Maine detects its first case of monkeypox
The Maine CDC says it's identified the first case of monkeypox in the state, in a man from York County.
The disease has previously been detected in 44 other states, and there are more than 15,000 cases across the globe. State public health officials say the risk is low for the public, but vaccines are in short supply.
In recent months, monkeypox has spread across more than 70 countries as part of the current outbreak. The disease is characterized by sores, a rash, and sometimes a flu-like illness.
Maine CDC Director Nirav Shah said the virus appears to be spreading primarily among men who have sex with men, and transmission is different than for a respiratory disease like COVID-19, requiring close, skin-to-skin contact with a symptomatic person.
As the virus has spread, Shah said the state has been preparing for weeks, speaking with doctors and other stakeholders around detection and prevention.
"To alert clinicians to what monkeypox looked like, and to figure out how to test for it soon, we were able to detect this case," Shah said. "Thankfully, monkeypox, although it's concerning, thankfully, it's rarely fatal. Our goal right now is to make sure that those who are affected by it can get treatment, if they need it. And that the close contacts of those who have monkeypox can be offered vaccine."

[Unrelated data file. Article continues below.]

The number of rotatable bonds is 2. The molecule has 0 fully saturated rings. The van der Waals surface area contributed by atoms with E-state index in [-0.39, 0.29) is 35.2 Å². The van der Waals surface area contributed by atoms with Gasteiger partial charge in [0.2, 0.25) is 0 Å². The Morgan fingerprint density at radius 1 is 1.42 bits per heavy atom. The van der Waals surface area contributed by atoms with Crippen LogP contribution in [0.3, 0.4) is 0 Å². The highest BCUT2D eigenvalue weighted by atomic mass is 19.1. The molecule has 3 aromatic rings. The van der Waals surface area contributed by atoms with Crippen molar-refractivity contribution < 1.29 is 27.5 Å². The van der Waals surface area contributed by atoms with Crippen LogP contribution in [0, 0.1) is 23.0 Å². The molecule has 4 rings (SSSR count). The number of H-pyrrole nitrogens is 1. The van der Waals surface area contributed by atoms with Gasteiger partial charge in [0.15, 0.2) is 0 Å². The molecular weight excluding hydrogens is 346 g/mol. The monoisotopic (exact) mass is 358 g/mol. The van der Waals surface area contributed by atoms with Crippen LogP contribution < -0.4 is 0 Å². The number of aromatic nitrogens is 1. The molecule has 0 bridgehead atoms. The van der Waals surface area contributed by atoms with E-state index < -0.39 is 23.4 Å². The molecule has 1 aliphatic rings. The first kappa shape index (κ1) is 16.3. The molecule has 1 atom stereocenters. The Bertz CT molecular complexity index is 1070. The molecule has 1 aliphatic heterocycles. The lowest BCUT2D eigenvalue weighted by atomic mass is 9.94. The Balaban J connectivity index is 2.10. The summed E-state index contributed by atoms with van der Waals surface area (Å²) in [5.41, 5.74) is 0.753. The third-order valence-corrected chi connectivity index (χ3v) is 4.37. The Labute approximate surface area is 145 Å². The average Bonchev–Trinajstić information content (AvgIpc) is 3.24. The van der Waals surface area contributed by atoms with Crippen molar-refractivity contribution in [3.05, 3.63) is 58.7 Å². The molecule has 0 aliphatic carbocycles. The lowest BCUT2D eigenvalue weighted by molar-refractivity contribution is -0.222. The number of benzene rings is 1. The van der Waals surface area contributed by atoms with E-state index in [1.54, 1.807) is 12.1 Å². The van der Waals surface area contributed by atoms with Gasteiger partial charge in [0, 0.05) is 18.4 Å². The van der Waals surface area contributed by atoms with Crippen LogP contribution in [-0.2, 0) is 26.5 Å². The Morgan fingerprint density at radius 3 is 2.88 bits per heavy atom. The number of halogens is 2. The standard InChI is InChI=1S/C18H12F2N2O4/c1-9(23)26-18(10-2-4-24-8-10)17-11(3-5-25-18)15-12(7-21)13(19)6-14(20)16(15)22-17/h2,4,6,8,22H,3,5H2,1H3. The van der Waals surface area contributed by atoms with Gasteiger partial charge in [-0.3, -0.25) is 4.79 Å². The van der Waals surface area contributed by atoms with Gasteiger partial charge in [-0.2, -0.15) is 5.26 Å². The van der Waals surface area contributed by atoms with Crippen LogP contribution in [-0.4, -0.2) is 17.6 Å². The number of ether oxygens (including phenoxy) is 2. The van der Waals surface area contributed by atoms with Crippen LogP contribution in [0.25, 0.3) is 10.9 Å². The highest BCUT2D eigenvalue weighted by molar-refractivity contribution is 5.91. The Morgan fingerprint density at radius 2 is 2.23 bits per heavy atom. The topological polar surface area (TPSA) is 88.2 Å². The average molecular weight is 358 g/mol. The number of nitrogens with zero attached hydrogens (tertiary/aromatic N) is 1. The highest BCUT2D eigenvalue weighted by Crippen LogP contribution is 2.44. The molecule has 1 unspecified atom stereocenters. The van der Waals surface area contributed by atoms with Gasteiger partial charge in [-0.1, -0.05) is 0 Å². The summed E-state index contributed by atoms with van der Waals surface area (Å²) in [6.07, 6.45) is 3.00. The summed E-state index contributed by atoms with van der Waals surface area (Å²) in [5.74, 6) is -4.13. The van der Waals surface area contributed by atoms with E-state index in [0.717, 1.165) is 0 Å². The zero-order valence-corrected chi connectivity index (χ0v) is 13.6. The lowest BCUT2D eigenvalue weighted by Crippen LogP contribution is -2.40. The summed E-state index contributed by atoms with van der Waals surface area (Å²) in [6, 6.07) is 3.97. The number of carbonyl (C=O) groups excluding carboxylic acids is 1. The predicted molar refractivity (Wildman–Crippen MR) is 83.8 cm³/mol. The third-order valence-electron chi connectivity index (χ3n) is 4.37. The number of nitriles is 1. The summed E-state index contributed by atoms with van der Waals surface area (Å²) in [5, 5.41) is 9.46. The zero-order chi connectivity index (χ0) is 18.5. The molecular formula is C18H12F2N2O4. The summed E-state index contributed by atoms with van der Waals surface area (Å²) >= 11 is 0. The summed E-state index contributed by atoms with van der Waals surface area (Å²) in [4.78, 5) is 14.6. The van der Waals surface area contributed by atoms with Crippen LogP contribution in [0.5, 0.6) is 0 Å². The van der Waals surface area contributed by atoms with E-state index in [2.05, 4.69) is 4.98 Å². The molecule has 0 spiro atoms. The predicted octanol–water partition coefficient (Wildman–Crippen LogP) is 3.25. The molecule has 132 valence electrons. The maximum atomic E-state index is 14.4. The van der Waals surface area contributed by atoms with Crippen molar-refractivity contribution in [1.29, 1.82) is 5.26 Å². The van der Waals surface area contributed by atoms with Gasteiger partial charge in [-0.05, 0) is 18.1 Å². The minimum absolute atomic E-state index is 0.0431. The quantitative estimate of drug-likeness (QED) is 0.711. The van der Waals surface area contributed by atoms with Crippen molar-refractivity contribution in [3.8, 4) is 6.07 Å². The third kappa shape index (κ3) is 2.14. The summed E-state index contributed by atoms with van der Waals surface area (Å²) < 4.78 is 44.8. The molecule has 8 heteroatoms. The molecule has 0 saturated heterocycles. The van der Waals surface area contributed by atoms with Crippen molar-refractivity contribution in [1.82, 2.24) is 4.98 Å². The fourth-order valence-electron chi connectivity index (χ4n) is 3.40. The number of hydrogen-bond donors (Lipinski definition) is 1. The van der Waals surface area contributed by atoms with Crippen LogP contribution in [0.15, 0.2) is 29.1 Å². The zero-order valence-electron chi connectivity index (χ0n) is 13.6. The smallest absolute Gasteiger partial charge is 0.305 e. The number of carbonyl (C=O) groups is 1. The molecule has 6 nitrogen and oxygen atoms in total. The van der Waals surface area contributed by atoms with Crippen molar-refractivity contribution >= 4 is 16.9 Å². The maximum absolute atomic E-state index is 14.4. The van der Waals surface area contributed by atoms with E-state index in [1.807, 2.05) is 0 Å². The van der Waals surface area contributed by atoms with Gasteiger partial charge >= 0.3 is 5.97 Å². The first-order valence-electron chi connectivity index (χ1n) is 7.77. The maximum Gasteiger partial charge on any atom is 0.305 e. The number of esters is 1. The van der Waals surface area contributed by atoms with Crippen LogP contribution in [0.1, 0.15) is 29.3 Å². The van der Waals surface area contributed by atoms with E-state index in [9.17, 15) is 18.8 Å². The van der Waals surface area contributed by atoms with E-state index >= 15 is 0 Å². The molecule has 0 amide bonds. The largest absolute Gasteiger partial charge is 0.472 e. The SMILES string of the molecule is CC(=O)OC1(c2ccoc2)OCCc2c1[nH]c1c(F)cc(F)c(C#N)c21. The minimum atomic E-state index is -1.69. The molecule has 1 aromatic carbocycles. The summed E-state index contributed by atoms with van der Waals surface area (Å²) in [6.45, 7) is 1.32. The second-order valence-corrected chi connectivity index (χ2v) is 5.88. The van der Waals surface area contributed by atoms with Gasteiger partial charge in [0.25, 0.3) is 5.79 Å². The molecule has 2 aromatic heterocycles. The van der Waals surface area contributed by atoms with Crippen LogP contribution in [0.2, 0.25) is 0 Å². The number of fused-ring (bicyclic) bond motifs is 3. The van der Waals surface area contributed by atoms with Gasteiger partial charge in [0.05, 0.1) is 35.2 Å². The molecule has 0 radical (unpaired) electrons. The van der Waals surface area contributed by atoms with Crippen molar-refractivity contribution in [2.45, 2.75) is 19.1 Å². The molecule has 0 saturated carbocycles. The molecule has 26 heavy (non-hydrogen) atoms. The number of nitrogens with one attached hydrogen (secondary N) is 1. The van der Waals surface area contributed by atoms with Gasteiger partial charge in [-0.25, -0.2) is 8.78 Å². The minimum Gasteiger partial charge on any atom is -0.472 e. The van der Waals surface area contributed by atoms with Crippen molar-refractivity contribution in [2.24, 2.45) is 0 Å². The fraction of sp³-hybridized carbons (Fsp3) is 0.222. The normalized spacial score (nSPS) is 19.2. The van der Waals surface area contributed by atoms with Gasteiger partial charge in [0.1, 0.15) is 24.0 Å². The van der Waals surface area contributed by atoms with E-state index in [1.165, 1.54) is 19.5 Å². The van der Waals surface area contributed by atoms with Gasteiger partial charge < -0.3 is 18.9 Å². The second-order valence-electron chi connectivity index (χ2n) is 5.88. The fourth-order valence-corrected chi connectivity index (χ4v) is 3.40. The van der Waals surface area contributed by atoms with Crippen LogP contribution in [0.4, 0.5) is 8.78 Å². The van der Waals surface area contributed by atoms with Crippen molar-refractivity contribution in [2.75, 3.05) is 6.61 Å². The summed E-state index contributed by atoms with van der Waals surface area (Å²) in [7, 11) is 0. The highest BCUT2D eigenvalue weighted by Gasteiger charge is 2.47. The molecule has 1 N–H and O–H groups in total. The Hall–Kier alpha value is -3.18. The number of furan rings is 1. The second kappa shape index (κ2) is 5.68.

So far, Maine has received the monkeypox vaccine Jynneos from the federal government, but only enough for 311 people. And Shah said with more doses not expected to arrive until mid-August, the state will have to stretch its supply. To do that, Shah said the CDC is prioritizing two groups of people to reduce the chances of serious illness or outbreak.
"The first, is for those who are contacts of people who have monkeypox, " Shah said. "The other, are those who are at higher risk of transmitting monkeypox, or having a severe case of it. People who are at higher risk include, for example, those who may have had multiple partners in the past 14 days. Or people who have a health condition, for example, something like HIV, that weakens their immune system, and makes them at higher risk for having a severe case of monkeypox."
Shah said monkeypox is rarely fatal and has lower hospitalization rates than a disease like COVID.
The CDC recommends washing hands often, and advises avoiding "close, skin-to-skin contact with people who have a rash that looks like monkeypox," and to not handle clothing or bedding, share utensils, or "kiss, hug, cuddle or have sex with a person with monkeypox." The agency is also advising residents to contact a health provider if they might have been exposed or if they have a new rash or lesions.